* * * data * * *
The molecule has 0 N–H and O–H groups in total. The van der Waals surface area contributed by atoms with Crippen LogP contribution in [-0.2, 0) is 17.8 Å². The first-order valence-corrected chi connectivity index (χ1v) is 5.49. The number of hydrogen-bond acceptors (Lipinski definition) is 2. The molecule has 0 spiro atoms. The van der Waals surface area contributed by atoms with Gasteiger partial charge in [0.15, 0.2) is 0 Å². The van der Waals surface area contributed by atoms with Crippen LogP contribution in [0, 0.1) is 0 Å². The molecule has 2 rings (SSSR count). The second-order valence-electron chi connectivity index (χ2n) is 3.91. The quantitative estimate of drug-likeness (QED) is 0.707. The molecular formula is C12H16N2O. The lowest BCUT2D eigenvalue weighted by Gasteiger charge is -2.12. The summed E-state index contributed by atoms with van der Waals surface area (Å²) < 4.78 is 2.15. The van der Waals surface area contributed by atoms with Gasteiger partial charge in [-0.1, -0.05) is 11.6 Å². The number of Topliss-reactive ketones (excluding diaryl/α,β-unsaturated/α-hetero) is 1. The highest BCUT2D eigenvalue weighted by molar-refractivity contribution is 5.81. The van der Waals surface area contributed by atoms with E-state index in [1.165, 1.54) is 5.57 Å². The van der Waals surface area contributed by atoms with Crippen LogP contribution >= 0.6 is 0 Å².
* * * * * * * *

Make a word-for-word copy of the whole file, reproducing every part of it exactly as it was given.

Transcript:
The molecule has 0 N–H and O–H groups in total. The van der Waals surface area contributed by atoms with Crippen LogP contribution in [-0.2, 0) is 17.8 Å². The first-order valence-corrected chi connectivity index (χ1v) is 5.49. The number of hydrogen-bond acceptors (Lipinski definition) is 2. The molecule has 0 spiro atoms. The van der Waals surface area contributed by atoms with Gasteiger partial charge in [0.15, 0.2) is 0 Å². The van der Waals surface area contributed by atoms with Crippen LogP contribution in [0, 0.1) is 0 Å². The molecule has 2 rings (SSSR count). The second-order valence-electron chi connectivity index (χ2n) is 3.91. The quantitative estimate of drug-likeness (QED) is 0.707. The molecular formula is C12H16N2O. The lowest BCUT2D eigenvalue weighted by Gasteiger charge is -2.12. The summed E-state index contributed by atoms with van der Waals surface area (Å²) < 4.78 is 2.15. The van der Waals surface area contributed by atoms with Gasteiger partial charge in [-0.1, -0.05) is 11.6 Å². The number of Topliss-reactive ketones (excluding diaryl/α,β-unsaturated/α-hetero) is 1. The highest BCUT2D eigenvalue weighted by molar-refractivity contribution is 5.81. The van der Waals surface area contributed by atoms with E-state index in [1.165, 1.54) is 5.57 Å². The van der Waals surface area contributed by atoms with Crippen LogP contribution >= 0.6 is 0 Å².